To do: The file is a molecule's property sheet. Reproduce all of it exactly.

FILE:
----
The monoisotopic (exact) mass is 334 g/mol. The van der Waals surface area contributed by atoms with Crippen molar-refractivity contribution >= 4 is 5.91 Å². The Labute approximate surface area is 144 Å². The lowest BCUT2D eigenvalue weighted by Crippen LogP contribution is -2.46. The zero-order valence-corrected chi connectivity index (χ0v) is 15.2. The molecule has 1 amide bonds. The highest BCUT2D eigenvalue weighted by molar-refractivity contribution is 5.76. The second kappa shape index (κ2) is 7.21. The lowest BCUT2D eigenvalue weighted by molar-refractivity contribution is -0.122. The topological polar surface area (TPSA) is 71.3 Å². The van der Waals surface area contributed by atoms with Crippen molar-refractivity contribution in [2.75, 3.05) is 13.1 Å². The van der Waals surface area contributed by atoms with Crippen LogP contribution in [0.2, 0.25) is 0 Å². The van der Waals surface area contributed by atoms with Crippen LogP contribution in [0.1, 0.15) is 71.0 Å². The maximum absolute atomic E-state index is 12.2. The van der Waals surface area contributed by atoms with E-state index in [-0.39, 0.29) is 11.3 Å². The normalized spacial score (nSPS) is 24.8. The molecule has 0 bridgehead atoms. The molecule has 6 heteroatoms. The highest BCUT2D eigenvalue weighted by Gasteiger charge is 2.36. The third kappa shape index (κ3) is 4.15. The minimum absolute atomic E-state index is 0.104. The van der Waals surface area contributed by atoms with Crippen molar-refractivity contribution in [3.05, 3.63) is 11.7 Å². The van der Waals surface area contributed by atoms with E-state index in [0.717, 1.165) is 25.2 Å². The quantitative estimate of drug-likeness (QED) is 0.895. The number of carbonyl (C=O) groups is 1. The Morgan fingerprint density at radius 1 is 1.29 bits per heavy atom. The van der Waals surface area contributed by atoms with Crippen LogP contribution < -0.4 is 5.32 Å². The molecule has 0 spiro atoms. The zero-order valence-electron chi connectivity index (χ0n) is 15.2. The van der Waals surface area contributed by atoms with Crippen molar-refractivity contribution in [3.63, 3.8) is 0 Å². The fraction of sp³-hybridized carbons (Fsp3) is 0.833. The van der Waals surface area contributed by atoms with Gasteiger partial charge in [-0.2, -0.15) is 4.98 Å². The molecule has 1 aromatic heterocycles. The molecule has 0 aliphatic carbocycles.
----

The monoisotopic (exact) mass is 334 g/mol. The van der Waals surface area contributed by atoms with Crippen molar-refractivity contribution >= 4 is 5.91 Å². The Labute approximate surface area is 144 Å². The lowest BCUT2D eigenvalue weighted by Crippen LogP contribution is -2.46. The zero-order valence-corrected chi connectivity index (χ0v) is 15.2. The molecule has 1 amide bonds. The highest BCUT2D eigenvalue weighted by molar-refractivity contribution is 5.76. The second kappa shape index (κ2) is 7.21. The lowest BCUT2D eigenvalue weighted by molar-refractivity contribution is -0.122. The topological polar surface area (TPSA) is 71.3 Å². The van der Waals surface area contributed by atoms with Crippen molar-refractivity contribution in [2.75, 3.05) is 13.1 Å². The van der Waals surface area contributed by atoms with Crippen LogP contribution in [0.2, 0.25) is 0 Å². The van der Waals surface area contributed by atoms with Crippen LogP contribution in [0.1, 0.15) is 71.0 Å². The maximum absolute atomic E-state index is 12.2. The van der Waals surface area contributed by atoms with E-state index in [-0.39, 0.29) is 11.3 Å². The normalized spacial score (nSPS) is 24.8. The molecule has 0 bridgehead atoms. The molecule has 6 heteroatoms. The highest BCUT2D eigenvalue weighted by Gasteiger charge is 2.36. The third kappa shape index (κ3) is 4.15. The minimum absolute atomic E-state index is 0.104. The van der Waals surface area contributed by atoms with Crippen molar-refractivity contribution in [3.05, 3.63) is 11.7 Å². The van der Waals surface area contributed by atoms with E-state index in [0.717, 1.165) is 25.2 Å². The quantitative estimate of drug-likeness (QED) is 0.895. The number of carbonyl (C=O) groups is 1. The Morgan fingerprint density at radius 1 is 1.29 bits per heavy atom. The van der Waals surface area contributed by atoms with Crippen LogP contribution < -0.4 is 5.32 Å². The molecule has 0 spiro atoms. The zero-order valence-electron chi connectivity index (χ0n) is 15.2. The van der Waals surface area contributed by atoms with Crippen molar-refractivity contribution in [3.63, 3.8) is 0 Å². The fraction of sp³-hybridized carbons (Fsp3) is 0.833. The van der Waals surface area contributed by atoms with Gasteiger partial charge in [-0.2, -0.15) is 4.98 Å². The molecule has 1 aromatic heterocycles. The molecule has 0 aliphatic carbocycles.